DC Family-Based Consular Processing Immigration Lawyer

Consular processing is one of the paths to permanent residency that the Immigration and Nationality Act (INA) provides to those seeking to obtain a green card. If you’re in possession of an approved immigrant petition and have a visa number available, you may be able to apply for an immigrant visa at a U.S. consulate abroad to come to the U.S. as a permanent resident. This process can be tricky, but consulting a DC family immigration lawyer may make the process smoother.

The Process

The first step to entering the U.S. as a green card holder is for the U.S. citizen or Legal Permanent Resident (green card holder) file a family-based petition for the intending immigrant via U.S.C.I.S. form I-130. To do this, you must first determine which of the following specific immigrant categories you fit into:

  1. An immediate relative of a U.S. citizen, this includes spouses, unmarried children under the age of 21, and parents of U.S. citizen petitioners 21 or older;
  2. A family member of a U.S. citizen fitting into a preference category, this includes unmarried sons or daughters over the age of 21, married children of any age, and brothers and sisters of U.S. citizen petitioners 21 or older
  3. A family member of a green card holder, this includes spouses and unmarried children of the sponsoring green card holder
  4. a member of a special category, this can include a battered spouse or child (VAWA), a K non-immigrant, a person born to a foreign diplomat in the United States, a V non-immigrant or a widow(er) of a U.S. Citizen

Once your immigrant petition is approved and you have a visa immediately available (which, for some family-based preference categories could take years), your case will be transferred from U.S.C.I.S. to the National Visa Center (NVC) for processing. Once you have paid your immigrant processing fees and submitted all required documents to the satisfaction of the NVC, your file will be transferred to the U.S. embassy or consulate in your home country. The embassy or consulate will then schedule you for an interview at which a consular officer will make a final determination on your admissibility to the U.S.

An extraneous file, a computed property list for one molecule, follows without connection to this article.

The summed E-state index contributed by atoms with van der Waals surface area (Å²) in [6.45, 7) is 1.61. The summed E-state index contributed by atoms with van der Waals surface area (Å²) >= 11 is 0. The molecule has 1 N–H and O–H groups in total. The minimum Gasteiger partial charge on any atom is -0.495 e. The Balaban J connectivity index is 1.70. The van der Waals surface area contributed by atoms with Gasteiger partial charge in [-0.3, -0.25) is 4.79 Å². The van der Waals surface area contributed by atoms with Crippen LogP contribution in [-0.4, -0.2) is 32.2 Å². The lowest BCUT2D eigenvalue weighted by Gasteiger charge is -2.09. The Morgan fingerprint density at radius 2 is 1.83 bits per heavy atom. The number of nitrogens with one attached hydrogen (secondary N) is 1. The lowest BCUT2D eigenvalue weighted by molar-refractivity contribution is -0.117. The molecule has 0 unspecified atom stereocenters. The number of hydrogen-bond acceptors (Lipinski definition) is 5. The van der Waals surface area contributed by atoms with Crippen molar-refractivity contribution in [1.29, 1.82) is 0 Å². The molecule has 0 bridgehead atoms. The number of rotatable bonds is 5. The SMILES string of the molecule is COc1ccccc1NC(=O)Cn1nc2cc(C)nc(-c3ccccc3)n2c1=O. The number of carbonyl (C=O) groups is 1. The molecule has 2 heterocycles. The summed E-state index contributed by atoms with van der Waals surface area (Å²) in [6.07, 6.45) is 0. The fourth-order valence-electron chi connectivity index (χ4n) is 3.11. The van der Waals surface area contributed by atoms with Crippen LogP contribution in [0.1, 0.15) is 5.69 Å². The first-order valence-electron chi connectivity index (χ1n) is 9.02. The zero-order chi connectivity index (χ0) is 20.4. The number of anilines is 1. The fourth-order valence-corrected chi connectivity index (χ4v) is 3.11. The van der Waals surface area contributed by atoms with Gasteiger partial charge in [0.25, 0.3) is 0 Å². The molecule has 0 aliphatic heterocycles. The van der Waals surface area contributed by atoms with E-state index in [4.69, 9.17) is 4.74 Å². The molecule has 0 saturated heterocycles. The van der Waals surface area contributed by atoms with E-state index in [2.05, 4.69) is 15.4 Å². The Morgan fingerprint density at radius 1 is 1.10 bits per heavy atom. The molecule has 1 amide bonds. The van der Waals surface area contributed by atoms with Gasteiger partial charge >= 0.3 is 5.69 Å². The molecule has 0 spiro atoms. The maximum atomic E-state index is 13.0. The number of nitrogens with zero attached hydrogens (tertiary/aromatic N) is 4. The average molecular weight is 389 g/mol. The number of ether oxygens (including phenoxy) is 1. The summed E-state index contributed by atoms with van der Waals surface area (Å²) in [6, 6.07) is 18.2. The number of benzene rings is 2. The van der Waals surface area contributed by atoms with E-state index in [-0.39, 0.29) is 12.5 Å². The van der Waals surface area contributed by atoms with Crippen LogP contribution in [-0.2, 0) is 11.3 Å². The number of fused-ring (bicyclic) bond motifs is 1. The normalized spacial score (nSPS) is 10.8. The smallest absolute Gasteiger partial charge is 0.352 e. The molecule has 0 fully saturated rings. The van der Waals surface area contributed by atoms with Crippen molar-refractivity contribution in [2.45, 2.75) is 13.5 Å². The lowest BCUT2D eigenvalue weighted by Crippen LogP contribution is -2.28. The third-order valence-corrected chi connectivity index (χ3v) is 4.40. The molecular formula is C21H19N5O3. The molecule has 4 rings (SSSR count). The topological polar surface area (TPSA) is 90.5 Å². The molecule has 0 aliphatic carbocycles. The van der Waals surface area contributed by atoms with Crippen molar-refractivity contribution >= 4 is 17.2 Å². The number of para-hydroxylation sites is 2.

You can learn more details about the consular processing application process by clicking here or speaking with a qualified immigration lawyer.

After the Interview

Once you’ve been granted an immigrant visa, you will be given a packet of information, which should not be opened. You must keep the packet secure until your arrival in the U.S., at which point you will give it to the Customs and Border Protection officer upon entry. After taking your packet, the officer will conduct a final interview and inspection, and, if you’re deemed admissible, you will enter the U.S. as a permanent resident. This new status will give you the opportunity to live and work and in the U.S. permanently unless you violate the terms of your Permanent Resident status

Finding the Right Immigration Lawyer

Applying for a green card from abroad through consular processing can be a confusing and lengthy journey. The advice, knowledge, and connections a consular processing immigration lawyer bring to the table can be essential to the success of your case. When looking for an immigration lawyer to help you with your application, never settle—work only with an attorney who listens to you, addresses your concerns, and has the experience to meet your immigration needs.

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